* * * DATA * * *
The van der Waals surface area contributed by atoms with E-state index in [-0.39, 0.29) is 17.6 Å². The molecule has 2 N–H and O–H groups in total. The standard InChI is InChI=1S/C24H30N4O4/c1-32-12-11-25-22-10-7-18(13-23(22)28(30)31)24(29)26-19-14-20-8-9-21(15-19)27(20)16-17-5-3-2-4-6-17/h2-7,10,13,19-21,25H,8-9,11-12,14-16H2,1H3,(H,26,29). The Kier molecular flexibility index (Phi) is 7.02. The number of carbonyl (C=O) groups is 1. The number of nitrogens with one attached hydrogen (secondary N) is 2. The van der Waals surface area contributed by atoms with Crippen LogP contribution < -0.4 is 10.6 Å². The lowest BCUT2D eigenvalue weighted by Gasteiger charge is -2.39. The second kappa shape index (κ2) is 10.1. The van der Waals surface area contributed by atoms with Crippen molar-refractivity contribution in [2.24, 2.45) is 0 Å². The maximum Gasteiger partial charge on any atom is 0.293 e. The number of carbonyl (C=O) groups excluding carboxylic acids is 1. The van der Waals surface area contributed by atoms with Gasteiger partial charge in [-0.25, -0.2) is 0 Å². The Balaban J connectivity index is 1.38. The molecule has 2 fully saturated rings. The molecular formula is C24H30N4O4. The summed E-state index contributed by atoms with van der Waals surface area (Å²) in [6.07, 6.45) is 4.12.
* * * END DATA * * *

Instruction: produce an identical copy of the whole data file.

The van der Waals surface area contributed by atoms with E-state index in [-0.39, 0.29) is 17.6 Å². The molecule has 2 N–H and O–H groups in total. The standard InChI is InChI=1S/C24H30N4O4/c1-32-12-11-25-22-10-7-18(13-23(22)28(30)31)24(29)26-19-14-20-8-9-21(15-19)27(20)16-17-5-3-2-4-6-17/h2-7,10,13,19-21,25H,8-9,11-12,14-16H2,1H3,(H,26,29). The Kier molecular flexibility index (Phi) is 7.02. The number of carbonyl (C=O) groups is 1. The number of nitrogens with one attached hydrogen (secondary N) is 2. The van der Waals surface area contributed by atoms with Crippen LogP contribution < -0.4 is 10.6 Å². The lowest BCUT2D eigenvalue weighted by Gasteiger charge is -2.39. The second kappa shape index (κ2) is 10.1. The van der Waals surface area contributed by atoms with Crippen molar-refractivity contribution in [2.24, 2.45) is 0 Å². The maximum Gasteiger partial charge on any atom is 0.293 e. The number of carbonyl (C=O) groups excluding carboxylic acids is 1. The van der Waals surface area contributed by atoms with Gasteiger partial charge in [-0.25, -0.2) is 0 Å². The Balaban J connectivity index is 1.38. The molecule has 2 fully saturated rings. The molecular formula is C24H30N4O4. The summed E-state index contributed by atoms with van der Waals surface area (Å²) in [6.07, 6.45) is 4.12.